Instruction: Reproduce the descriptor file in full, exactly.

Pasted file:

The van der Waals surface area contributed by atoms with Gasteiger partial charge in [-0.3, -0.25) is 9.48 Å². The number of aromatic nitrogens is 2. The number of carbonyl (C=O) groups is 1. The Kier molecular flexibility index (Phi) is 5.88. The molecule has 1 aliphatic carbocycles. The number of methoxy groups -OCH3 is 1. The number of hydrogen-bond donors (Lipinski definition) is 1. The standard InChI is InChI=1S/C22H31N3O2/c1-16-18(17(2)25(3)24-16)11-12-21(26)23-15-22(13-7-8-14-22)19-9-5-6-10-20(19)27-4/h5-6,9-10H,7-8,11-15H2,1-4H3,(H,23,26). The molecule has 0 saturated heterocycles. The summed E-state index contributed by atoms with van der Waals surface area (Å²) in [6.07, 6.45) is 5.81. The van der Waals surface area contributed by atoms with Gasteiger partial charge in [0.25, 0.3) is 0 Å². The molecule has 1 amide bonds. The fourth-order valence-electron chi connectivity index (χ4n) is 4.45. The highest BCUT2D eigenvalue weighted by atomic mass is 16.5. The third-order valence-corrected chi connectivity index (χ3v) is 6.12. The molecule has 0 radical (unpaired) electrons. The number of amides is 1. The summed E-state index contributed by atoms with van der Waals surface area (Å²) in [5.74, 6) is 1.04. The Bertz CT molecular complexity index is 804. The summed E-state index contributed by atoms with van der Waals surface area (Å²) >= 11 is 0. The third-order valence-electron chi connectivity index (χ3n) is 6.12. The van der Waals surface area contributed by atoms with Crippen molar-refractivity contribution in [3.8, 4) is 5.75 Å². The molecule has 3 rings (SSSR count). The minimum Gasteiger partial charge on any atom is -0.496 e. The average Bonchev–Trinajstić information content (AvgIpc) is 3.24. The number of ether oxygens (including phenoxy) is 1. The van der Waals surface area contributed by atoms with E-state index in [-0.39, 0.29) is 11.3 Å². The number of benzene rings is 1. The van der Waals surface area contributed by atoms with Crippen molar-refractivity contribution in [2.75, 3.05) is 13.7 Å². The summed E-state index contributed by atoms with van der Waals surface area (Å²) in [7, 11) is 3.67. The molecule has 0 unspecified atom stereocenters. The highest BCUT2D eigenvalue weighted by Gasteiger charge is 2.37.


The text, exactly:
The van der Waals surface area contributed by atoms with Gasteiger partial charge in [-0.3, -0.25) is 9.48 Å². The number of aromatic nitrogens is 2. The number of carbonyl (C=O) groups is 1. The Kier molecular flexibility index (Phi) is 5.88. The molecule has 1 aliphatic carbocycles. The number of methoxy groups -OCH3 is 1. The number of hydrogen-bond donors (Lipinski definition) is 1. The standard InChI is InChI=1S/C22H31N3O2/c1-16-18(17(2)25(3)24-16)11-12-21(26)23-15-22(13-7-8-14-22)19-9-5-6-10-20(19)27-4/h5-6,9-10H,7-8,11-15H2,1-4H3,(H,23,26). The molecule has 0 saturated heterocycles. The summed E-state index contributed by atoms with van der Waals surface area (Å²) in [6.07, 6.45) is 5.81. The van der Waals surface area contributed by atoms with Gasteiger partial charge in [0.25, 0.3) is 0 Å². The molecule has 1 amide bonds. The fourth-order valence-electron chi connectivity index (χ4n) is 4.45. The highest BCUT2D eigenvalue weighted by atomic mass is 16.5. The third-order valence-corrected chi connectivity index (χ3v) is 6.12. The molecule has 0 radical (unpaired) electrons. The number of amides is 1. The summed E-state index contributed by atoms with van der Waals surface area (Å²) in [5.74, 6) is 1.04. The Bertz CT molecular complexity index is 804. The summed E-state index contributed by atoms with van der Waals surface area (Å²) >= 11 is 0. The third-order valence-electron chi connectivity index (χ3n) is 6.12. The van der Waals surface area contributed by atoms with Crippen molar-refractivity contribution in [3.8, 4) is 5.75 Å². The molecule has 3 rings (SSSR count). The minimum Gasteiger partial charge on any atom is -0.496 e. The average Bonchev–Trinajstić information content (AvgIpc) is 3.24. The number of ether oxygens (including phenoxy) is 1. The van der Waals surface area contributed by atoms with E-state index in [-0.39, 0.29) is 11.3 Å². The number of benzene rings is 1. The van der Waals surface area contributed by atoms with Crippen molar-refractivity contribution in [2.75, 3.05) is 13.7 Å². The summed E-state index contributed by atoms with van der Waals surface area (Å²) in [7, 11) is 3.67. The molecule has 0 unspecified atom stereocenters. The highest BCUT2D eigenvalue weighted by Gasteiger charge is 2.37.